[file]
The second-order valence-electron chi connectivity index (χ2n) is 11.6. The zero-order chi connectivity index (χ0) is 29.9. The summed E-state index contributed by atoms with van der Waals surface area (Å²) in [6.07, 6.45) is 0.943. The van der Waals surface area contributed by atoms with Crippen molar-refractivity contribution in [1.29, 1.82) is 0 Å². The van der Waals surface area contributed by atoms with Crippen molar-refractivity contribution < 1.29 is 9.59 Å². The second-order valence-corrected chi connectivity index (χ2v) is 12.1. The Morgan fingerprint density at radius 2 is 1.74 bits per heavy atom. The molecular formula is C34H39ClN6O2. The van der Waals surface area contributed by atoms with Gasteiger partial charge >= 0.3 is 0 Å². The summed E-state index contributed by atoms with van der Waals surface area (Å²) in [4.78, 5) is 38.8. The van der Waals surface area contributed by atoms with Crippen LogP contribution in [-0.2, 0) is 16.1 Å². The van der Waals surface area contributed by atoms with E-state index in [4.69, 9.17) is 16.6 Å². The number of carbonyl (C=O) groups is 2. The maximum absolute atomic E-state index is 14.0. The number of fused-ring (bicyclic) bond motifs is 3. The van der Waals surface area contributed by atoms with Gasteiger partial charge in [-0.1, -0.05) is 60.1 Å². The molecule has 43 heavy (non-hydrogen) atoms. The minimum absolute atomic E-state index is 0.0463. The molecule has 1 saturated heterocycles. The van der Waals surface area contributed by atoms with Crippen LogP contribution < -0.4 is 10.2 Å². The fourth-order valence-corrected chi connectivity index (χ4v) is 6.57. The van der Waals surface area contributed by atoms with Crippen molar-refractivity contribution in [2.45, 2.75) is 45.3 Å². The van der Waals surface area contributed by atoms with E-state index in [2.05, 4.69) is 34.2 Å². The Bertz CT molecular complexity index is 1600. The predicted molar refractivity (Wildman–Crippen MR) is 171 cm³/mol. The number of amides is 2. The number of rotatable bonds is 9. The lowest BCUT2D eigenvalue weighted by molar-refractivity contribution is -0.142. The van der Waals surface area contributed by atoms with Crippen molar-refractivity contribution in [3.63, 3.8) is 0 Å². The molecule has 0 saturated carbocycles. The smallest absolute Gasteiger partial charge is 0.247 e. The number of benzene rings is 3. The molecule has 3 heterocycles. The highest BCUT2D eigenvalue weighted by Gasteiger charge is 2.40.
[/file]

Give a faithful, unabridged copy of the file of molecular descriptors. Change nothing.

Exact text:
The second-order valence-electron chi connectivity index (χ2n) is 11.6. The zero-order chi connectivity index (χ0) is 29.9. The summed E-state index contributed by atoms with van der Waals surface area (Å²) in [6.07, 6.45) is 0.943. The van der Waals surface area contributed by atoms with Crippen molar-refractivity contribution in [1.29, 1.82) is 0 Å². The van der Waals surface area contributed by atoms with Crippen molar-refractivity contribution < 1.29 is 9.59 Å². The second-order valence-corrected chi connectivity index (χ2v) is 12.1. The Morgan fingerprint density at radius 2 is 1.74 bits per heavy atom. The molecular formula is C34H39ClN6O2. The van der Waals surface area contributed by atoms with Gasteiger partial charge >= 0.3 is 0 Å². The summed E-state index contributed by atoms with van der Waals surface area (Å²) in [4.78, 5) is 38.8. The van der Waals surface area contributed by atoms with Crippen LogP contribution in [-0.2, 0) is 16.1 Å². The van der Waals surface area contributed by atoms with E-state index in [4.69, 9.17) is 16.6 Å². The number of carbonyl (C=O) groups is 2. The maximum absolute atomic E-state index is 14.0. The number of fused-ring (bicyclic) bond motifs is 3. The van der Waals surface area contributed by atoms with Gasteiger partial charge in [-0.1, -0.05) is 60.1 Å². The molecule has 43 heavy (non-hydrogen) atoms. The minimum absolute atomic E-state index is 0.0463. The molecule has 1 saturated heterocycles. The van der Waals surface area contributed by atoms with Crippen LogP contribution < -0.4 is 10.2 Å². The fourth-order valence-corrected chi connectivity index (χ4v) is 6.57. The van der Waals surface area contributed by atoms with Crippen molar-refractivity contribution in [2.45, 2.75) is 45.3 Å². The van der Waals surface area contributed by atoms with E-state index in [2.05, 4.69) is 34.2 Å². The Bertz CT molecular complexity index is 1600. The predicted molar refractivity (Wildman–Crippen MR) is 171 cm³/mol. The number of amides is 2. The number of rotatable bonds is 9. The lowest BCUT2D eigenvalue weighted by molar-refractivity contribution is -0.142. The van der Waals surface area contributed by atoms with Crippen molar-refractivity contribution in [3.63, 3.8) is 0 Å². The molecule has 0 saturated carbocycles. The smallest absolute Gasteiger partial charge is 0.247 e. The number of benzene rings is 3. The molecule has 3 heterocycles. The highest BCUT2D eigenvalue weighted by Gasteiger charge is 2.40.